Guest blog by the late Jeane Gottsponer
[Jo’s Russell’s mother, Lance’s grandmother]
The little old pretzel bender wasn’t really very little. He was pretty tall for his age. He wasn’t really very old, either–just fourteen. Nor was this young fellow German, like most of his profession. His name was English and Scottish, but Lance was as Swiss as a yodel. And he was an avid bender of pretzels.
His very first try was the hardest and messiest knot he ever tried, a Gordian knot. Everyone knows untangling the Gordian knot was one of the labors of Hercules. Hercules managed to do it. Lance tried and tried. He couldn’t. The Gordian knot didn’t look anything like a pretzel and was hard as a dog biscuit.
There had to be a better way to bend a pretzel than a Gordian knot. Lance got out his old Boy Scout handbook and followed the directions for knot-tying. The overhand knot was easy. It looked a lot like the pretzels at Ed’s IGA. Next, he tried a knot called a figure of eight. Almost dislocated his shoulders working on that one, but it was a respectable-looking pretzel.
Then with varying degrees of success, Lance tried a slip knot, loop knot, a bowline, a square knot, a granny, a half-hitch and a prolong knot. The knots that turned out best, he sprinkled with salt. They were delicious!
He dipped the pretzels that ended up unrecognizable as knots into melted chocolate, which helped conceal slight imperfections. Since he had done a great job on the pretzel dough, all his pretzels were delicious, even if unrecognizable. Most non-Boy Scouts don’t know nuts about knots anyway.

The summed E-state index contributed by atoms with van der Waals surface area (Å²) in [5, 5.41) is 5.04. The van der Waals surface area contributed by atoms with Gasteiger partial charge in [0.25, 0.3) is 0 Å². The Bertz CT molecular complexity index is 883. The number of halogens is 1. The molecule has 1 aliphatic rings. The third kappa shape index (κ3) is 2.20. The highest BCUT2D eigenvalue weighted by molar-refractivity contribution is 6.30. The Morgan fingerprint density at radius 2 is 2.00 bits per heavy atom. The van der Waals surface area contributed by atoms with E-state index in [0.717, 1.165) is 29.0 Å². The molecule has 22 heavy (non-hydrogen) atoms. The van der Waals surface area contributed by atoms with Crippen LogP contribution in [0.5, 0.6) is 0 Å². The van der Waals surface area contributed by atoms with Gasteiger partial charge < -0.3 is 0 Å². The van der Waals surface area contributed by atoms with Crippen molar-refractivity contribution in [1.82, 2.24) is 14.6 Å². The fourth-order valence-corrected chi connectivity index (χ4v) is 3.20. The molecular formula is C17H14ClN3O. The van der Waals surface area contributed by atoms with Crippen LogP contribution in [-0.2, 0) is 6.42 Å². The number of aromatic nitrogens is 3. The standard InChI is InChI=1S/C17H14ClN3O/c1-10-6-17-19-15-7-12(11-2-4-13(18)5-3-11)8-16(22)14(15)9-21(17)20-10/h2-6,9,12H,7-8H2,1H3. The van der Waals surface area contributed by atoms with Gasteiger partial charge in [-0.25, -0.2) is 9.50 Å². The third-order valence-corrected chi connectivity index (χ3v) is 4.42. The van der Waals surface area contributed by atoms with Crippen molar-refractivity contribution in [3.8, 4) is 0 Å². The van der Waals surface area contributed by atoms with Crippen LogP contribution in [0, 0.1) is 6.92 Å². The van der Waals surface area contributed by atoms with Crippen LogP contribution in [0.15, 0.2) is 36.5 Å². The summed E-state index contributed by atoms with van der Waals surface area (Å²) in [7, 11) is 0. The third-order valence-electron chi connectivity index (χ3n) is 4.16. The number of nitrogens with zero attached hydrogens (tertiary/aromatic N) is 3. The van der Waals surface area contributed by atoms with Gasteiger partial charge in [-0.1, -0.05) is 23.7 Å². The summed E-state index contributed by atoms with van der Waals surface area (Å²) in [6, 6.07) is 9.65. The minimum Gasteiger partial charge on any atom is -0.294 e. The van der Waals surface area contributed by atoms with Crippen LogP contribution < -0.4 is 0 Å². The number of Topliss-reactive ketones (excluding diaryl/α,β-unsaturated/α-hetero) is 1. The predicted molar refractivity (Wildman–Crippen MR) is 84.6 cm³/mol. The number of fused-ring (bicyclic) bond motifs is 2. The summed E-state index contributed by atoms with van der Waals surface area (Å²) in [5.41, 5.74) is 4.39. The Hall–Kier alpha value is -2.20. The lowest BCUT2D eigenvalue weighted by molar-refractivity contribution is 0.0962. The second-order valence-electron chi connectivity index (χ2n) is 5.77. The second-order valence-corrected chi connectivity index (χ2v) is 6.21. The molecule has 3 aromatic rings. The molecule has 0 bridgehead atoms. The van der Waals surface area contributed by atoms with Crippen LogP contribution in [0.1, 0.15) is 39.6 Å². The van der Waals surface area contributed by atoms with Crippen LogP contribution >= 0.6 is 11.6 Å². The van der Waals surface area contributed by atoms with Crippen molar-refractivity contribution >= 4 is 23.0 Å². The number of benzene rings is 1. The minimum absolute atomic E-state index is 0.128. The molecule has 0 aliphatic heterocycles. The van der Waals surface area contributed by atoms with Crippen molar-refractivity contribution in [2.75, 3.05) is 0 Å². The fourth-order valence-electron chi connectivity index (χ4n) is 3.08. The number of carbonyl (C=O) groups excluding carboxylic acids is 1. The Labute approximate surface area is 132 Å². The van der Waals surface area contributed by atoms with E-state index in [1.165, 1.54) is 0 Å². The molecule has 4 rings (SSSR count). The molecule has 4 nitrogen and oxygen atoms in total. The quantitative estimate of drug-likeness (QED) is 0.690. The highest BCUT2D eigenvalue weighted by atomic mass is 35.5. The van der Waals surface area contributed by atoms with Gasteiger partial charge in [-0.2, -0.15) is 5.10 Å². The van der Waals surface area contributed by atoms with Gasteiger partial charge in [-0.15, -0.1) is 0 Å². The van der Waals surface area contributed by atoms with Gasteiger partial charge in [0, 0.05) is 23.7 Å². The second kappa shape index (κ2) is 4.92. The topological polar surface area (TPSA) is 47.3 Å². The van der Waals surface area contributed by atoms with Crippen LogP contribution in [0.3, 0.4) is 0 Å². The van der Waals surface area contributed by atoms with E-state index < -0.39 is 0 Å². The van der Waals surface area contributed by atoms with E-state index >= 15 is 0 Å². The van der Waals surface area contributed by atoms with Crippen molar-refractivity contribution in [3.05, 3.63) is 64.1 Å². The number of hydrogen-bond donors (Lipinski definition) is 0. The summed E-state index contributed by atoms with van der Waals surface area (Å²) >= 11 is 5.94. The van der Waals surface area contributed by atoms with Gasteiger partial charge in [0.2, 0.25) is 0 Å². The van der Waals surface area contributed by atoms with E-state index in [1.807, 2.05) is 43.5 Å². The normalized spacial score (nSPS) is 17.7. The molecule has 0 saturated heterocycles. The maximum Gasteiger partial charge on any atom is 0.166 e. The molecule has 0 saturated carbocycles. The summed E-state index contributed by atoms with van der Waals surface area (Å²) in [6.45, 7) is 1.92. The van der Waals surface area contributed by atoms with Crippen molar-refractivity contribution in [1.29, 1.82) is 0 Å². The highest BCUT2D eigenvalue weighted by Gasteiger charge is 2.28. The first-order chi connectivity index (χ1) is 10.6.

Having tied several batches of pretzel dough into knots, Lance was ready to go one giant step further. He would make a birthday pretzel for his good friend and boss at the bicycle shop.
With a fresh batch of dough and a great deal of determination, he worked on the creation of a truly remarkable pretzel. He held his breath as the work of art tanned to perfection in the oven. At last it was ready for the world to see. The magnificent birthday pretzel.
Persistence paid off: the pretzel that filled an entire cookie sheet now spelled out his favorite brand at the two-wheel shop: SCHWINN.
Persistence is a great quality in goals, requests, and prayer life. More than the usual three or four attempts, Lance kept pretzel-bending until he finished the special creation that wasn’t too hard or soft and tasted great!
To keep asking in prayer brings answers. Jesus used the illustration of a man coming to his neighbor’s door after everyone’s bedtime asking for bread because company showed up. The street market had been closed for hours. In those days, answering the door at midnight was more than just inconvenient and irritating. Everyone slept in the same room, so the man had to climb over his children and the rest of his family to talk to his neighbor. Jesus pointed that because of the neighbor’s persistence and boldness, the man would give him all that he asked for and needed.
Jesus himself said, “Ask and it will be given to you; seek and you will find; knock and the door will be opened to you. For everyone who asks, receives; he who seeks finds; and to him who knocks, the door will be opened.” [Luke 11:9-10 NIV]
Pray, expect, ask again. Persistence pays off.
[Jo Russell is a Christian teacher, speaker, author of many articles, contributor to several anthologies, and Which Button Do You Push to Get God to Come Out? A Humorous Devotional for Women, Intermedia Publishing, 2011. For more chuckles buy her book from this site, Amazon and Barnes and Noble.com or order from any bookseller. Keep checking her weekly blog on Button-to-God.com.]